The booster clubs for Pekin District 303 athletics programs have joined forces to make sure that funding for programs are equitable for all.

In the past, eight booster clubs at the school have operated independent of one another to raise funds for extra items the district could not afford to buy for the teams.

The Pekin Community High School Dragon Athletic Booster Club is the result of the work of the school board and administration, the leadership from former booster clubs and coaches. The new booster club will begin service on July 1 for all sports teams, including dance and cheerleading.

The booster club will have a ribbon cutting ceremony at 9 a.m. June 29 at the pillar entrance of the high school.

Booster President Bill Cash said he has been involved with booster clubs for 10 to 12 years.

“Hopefully with this going into one booster club, it’s not only going to help all of those other (PCHS) teams that really couldn’t have a booster club but I think my vision is we’re going to do even better than what we did before with just individual booster clubs,” said Cash. “This is the right thing to do for all of the programs.

“Let’s just get through it — do it the right way and lets prove to everyone that we can all work together, and this will work out to be an even bigger and better opportunity for everybody. And everybody will be there to support each other, which is important too.”

Over the past year, the organization put together rules and regulations for fundraising. As such, the boosters are about more than money for athletic needs. Its goal is to “support, encourage, promote and raise funds for all athletic programs at the school for the benefit of all athletes, the school and the community,” according to a press release. “The boosters will promote public consciousness of the athletic activities of the school and to promote good sportsmanship on the part of the participants and spectators of all athletic activities of the school.”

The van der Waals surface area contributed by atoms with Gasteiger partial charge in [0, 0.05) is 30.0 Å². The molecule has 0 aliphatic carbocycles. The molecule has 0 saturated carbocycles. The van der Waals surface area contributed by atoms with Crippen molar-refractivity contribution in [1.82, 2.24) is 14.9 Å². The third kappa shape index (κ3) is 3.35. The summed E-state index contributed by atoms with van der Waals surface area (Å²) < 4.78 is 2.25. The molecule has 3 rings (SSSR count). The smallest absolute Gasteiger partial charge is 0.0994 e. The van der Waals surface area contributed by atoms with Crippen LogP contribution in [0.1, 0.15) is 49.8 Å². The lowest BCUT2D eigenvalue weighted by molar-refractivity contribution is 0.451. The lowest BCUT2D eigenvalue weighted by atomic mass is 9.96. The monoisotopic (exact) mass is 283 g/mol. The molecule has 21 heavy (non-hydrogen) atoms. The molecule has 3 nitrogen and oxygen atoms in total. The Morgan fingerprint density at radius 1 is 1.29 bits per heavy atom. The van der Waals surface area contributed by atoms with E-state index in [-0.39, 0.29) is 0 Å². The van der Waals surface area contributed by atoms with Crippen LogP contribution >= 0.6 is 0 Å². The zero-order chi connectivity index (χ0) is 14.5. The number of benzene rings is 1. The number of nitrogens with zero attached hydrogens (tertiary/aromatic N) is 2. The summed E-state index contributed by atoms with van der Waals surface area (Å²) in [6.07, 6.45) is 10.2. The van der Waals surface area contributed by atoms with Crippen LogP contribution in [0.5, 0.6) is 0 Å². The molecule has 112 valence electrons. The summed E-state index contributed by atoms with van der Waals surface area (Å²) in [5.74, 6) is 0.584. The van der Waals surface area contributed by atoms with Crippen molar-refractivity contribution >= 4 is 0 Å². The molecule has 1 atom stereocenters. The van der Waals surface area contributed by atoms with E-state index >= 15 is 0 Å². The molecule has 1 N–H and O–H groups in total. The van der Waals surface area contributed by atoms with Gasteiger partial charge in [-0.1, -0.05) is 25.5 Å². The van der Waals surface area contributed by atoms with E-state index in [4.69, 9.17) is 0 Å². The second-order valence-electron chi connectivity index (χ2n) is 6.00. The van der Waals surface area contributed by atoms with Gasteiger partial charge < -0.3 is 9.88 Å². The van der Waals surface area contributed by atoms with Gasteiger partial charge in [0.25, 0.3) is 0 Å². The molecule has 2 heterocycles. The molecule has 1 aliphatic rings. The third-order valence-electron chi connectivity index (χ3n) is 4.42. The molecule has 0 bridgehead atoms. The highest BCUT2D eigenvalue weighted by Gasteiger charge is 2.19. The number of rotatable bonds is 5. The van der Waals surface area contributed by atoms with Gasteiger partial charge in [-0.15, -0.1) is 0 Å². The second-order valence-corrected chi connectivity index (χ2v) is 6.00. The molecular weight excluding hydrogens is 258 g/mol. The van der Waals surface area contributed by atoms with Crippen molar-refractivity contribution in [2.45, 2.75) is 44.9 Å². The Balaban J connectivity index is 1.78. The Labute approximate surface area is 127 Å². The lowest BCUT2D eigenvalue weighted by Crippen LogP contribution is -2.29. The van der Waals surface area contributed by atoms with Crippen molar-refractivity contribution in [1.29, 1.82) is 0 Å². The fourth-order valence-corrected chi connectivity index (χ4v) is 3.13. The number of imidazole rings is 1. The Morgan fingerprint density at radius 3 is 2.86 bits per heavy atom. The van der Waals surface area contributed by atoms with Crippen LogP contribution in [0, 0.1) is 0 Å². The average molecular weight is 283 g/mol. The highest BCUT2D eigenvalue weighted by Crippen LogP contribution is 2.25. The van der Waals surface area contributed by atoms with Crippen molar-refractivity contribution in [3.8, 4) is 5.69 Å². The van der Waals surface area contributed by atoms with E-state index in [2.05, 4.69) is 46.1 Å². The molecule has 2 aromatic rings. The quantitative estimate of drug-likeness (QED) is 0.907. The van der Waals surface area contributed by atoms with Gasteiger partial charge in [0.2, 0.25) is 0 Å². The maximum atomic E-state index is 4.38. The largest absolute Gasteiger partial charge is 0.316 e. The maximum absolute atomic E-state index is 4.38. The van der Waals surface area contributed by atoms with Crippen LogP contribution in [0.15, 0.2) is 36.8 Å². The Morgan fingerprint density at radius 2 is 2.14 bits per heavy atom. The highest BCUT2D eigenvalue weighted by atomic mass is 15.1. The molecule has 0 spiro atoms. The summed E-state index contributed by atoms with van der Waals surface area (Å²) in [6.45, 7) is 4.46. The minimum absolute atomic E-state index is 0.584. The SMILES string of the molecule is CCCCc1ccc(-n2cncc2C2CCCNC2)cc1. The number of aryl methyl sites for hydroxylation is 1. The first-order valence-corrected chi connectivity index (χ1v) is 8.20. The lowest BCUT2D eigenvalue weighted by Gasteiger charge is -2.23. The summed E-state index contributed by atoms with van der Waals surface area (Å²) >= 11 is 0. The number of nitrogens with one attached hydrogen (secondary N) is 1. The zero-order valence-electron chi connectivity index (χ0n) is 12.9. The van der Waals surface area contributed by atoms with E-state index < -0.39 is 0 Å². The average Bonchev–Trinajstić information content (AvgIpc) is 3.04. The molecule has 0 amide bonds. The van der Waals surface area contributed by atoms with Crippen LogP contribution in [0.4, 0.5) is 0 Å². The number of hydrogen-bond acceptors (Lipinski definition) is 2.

Superintendent Danielle Owens said in a press release that equity was the number one goal in the unification, but that too many “fund-raisers have been done in the community that pit athletes and parents against one another, while over-soliciting businesses and community members for support of our extracurricular programs.”

“Obviously, certain parents had more of a capacity to raise money than others, and you’re going to raise more money with 100 football player than with 15 cross country runners,” said Owens.

In 2015, a school coach filed a complaint with the U.S. Department of Education’s Office for Civil Rights against the district for inequality for females in programming, locker rooms and facility usage. The coach said female athletes were being discriminated against. Since then, a new softball diamond with concession stand was built on campus for female players, locker rooms renovated and now booster clubs combined to make all sport funding equitable.

The final resolution to those issues is nearing, said Owens. The OCR last week requested one last piece of information from Owens. A potential agreement has been reached that would require the district to deal with any issues if the need arises.

The new boosters have corporate sponsorship packages available that will provide advertising for the donor and incentives. In the past, boosters for different sports would individually go to local businesses. Membership packages are also available for individuals and families to support the athletic programs. Membership will run July to June each year and will be available at student registration, coaches meetings and online.

Volunteers are being sought in many areas of the organization from fundraising to concessions.